The Thing Nobody Tells You About Surviving Cancer

There isn’t much to me. I am fairly boring, and I am far less than interesting.

My life can be summed up by a few things: my boyfriend, Netflix, and here’s the biggie — cancer.

Over the past two years, I have come to find that my life revolves around my sickness. I have beat cancer once, only to have it creep back into my body and take over my life once again. That’s the thing about cancer, though. Once you have it, you can never truly escape from it. Surviving cancer might make you see life from a new perspective, make you daring and ‘live like you were dying’ as the popular songs say.

No one ever talks about the ugly side though — the survivor’s guilt, the constant worry of going out of remission. Those are the things we would like to think never happen to a survivor but it’s truly unavoidable. I have spent many nights wide awake, wondering why more important people than I have had their lives shortened by the same disease that constantly plagues me.

I am not a mother. I am not going to dive into a medical field and find the cure for cancer. I am a less than average 20 year old girl who finds joy in nothing besides sitting on the couch and watching TV. I don’t go out and drink, I don’t take adventures, I’m not extraordinary so the question always comes up…. Why did I survive?

My boyfriend is amazing and he is always by my side. He doesn’t talk about his dad often, because his dad was not as lucky as I have been thus far. His dad battled cancer for seven years before finally losing his fight. He was a father and a husband. From what I have heard about him, he was a great person. Why do people like that lose their fight, but I — with no children, no husband, and no goals — survive?

You can ask a very long list of people and they will tell you how unimportant I am to this world. They judge me for the type of person I was in high school, and from the stories and gossip they hear which is probably twisted and mangled so far from the truth. I have had people tell me they wish I died, that the world would be a better place without me, that I keep getting cancer because I am a horrible person. It’s hard not to believe them because as many times as I ask myself, “Why did I have to get cancer again, what did I do to deserve this?”, those people are the only ones providing me with an answer.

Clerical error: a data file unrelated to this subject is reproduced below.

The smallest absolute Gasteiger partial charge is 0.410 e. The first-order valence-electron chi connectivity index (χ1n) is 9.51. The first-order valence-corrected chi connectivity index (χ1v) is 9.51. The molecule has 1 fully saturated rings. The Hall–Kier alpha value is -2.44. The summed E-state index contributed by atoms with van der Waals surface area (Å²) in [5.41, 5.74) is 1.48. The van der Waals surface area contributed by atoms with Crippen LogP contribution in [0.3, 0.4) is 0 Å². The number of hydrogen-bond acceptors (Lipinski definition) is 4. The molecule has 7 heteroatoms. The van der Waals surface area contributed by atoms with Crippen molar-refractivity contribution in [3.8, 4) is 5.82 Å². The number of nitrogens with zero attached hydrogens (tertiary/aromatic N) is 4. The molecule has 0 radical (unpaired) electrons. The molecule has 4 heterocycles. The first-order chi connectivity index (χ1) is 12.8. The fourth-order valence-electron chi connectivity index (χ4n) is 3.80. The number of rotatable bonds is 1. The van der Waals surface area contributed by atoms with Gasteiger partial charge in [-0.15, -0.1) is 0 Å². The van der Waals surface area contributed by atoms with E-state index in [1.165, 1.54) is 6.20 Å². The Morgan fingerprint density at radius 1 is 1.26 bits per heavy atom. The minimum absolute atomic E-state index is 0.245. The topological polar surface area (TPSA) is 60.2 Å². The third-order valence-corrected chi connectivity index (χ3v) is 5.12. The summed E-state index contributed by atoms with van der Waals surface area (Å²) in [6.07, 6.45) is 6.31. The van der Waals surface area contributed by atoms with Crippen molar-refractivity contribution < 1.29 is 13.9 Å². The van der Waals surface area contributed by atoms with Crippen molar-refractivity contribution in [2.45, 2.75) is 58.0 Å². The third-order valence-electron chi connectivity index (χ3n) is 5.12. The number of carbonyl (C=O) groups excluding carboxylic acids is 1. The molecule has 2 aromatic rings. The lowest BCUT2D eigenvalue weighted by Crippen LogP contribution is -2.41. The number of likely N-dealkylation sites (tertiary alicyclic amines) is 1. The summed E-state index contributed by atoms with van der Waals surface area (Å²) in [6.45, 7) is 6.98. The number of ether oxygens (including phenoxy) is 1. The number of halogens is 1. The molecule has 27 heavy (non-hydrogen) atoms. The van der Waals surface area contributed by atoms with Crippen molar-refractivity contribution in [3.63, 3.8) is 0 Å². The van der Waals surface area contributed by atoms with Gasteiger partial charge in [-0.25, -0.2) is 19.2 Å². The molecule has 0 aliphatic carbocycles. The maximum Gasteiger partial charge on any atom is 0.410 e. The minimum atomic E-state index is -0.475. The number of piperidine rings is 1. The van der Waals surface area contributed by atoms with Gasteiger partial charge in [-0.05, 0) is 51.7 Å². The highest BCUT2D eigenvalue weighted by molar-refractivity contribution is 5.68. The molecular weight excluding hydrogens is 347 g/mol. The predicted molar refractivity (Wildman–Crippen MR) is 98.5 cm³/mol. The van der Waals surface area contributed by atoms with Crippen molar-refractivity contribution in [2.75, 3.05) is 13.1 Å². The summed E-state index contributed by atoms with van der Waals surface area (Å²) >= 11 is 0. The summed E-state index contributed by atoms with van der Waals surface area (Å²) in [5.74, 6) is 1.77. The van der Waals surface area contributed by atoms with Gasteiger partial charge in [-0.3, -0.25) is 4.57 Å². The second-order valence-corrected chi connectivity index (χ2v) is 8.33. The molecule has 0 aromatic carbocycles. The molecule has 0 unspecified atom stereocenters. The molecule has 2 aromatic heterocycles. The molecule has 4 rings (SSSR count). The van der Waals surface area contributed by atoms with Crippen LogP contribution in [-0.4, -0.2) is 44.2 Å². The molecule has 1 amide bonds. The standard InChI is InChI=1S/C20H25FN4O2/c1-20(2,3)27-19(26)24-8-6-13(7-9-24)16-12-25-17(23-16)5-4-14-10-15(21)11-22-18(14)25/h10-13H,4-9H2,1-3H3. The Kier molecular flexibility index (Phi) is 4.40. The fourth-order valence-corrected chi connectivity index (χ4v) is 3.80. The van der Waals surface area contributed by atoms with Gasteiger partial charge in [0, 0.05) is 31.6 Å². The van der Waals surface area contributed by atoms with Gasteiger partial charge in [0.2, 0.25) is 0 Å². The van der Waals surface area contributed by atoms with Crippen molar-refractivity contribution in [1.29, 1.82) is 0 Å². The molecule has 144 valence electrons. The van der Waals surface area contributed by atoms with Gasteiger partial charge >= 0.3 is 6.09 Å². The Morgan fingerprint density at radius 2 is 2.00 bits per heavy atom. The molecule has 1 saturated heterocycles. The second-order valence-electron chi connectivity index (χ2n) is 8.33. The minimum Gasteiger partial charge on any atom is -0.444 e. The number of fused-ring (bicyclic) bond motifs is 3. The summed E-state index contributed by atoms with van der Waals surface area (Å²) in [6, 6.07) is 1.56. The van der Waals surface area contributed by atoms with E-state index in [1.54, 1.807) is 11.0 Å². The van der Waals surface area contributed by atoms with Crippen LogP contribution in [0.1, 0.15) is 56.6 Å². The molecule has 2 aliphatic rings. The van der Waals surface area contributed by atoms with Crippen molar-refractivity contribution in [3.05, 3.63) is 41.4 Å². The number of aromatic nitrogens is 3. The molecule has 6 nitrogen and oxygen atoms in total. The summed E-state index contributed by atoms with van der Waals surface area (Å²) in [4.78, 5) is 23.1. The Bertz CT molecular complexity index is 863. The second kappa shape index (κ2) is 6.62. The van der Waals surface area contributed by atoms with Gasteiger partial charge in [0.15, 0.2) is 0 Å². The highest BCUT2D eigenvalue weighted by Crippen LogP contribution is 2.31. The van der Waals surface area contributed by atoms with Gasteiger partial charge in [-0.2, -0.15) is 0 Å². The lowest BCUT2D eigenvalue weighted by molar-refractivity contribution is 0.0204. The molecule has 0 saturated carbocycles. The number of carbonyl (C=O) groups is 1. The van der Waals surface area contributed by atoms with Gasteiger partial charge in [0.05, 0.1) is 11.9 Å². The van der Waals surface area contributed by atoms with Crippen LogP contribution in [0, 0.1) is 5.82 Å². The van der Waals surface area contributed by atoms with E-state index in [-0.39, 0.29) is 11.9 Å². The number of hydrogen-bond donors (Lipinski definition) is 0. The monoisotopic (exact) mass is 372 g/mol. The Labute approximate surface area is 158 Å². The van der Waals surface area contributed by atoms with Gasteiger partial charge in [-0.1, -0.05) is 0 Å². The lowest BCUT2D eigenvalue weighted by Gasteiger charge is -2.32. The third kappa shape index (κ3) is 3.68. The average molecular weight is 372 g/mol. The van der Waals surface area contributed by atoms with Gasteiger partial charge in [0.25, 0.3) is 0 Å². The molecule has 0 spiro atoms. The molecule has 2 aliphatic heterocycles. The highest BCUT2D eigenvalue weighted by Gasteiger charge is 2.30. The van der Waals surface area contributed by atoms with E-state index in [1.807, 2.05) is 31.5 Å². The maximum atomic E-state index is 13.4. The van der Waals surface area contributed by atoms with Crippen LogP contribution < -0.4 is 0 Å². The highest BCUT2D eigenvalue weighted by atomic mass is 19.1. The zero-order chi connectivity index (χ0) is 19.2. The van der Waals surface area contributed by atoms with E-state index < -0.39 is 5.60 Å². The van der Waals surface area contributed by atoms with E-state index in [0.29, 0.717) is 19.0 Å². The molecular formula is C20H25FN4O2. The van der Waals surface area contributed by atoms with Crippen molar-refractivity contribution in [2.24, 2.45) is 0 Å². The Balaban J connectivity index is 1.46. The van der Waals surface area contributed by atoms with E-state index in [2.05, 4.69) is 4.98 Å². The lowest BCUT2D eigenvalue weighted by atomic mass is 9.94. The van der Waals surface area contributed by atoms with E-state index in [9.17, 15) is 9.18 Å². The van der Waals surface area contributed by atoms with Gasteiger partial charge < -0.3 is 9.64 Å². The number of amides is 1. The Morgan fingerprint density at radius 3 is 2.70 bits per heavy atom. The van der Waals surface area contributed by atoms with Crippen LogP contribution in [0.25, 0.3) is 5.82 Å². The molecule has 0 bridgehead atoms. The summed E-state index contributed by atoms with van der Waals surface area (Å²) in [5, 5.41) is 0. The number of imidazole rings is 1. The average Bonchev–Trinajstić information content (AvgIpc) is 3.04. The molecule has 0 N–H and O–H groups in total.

The worst part of it all is that I feel completely alone. In reality, I have my entire family and my boyfriend but what really gets to me is that they are all in constant denial, thinking that the situation is better than it actually is. They think I am just overreacting when I don’t feel good, and they think there is a simple solution to making me feel better. There’s not. I will not feel better until this cancer is out of me, and even then I will still not feel better because I will either be dead, or still be depressed.

I live my life waiting for the future. A future I might not ever have. My current life is on hold, like it seems to always be. I can’t find a new job, because by the time I will need surgery I won’t be eligible for Short Term Disability there, like I am at my current job. I can’t get married, because I don’t know when my treatment will start and can’t plan a wedding. I can’t have children, because I am too sick and I am not even sure if I am capable of still having children with my medical history. So I plan my dream wedding and future child’s life out on Pinterest, knowing that I may very well never get the chance to live it out for real. My boyfriend doesn’t understand why I am so wrapped up in the future.

I am wrapped up in the future, because unless I get cancer again after this, the future can’t be any worse than the life I am living now. Thought Catalog Logo Mark

featured image – The Fault In Our Stars

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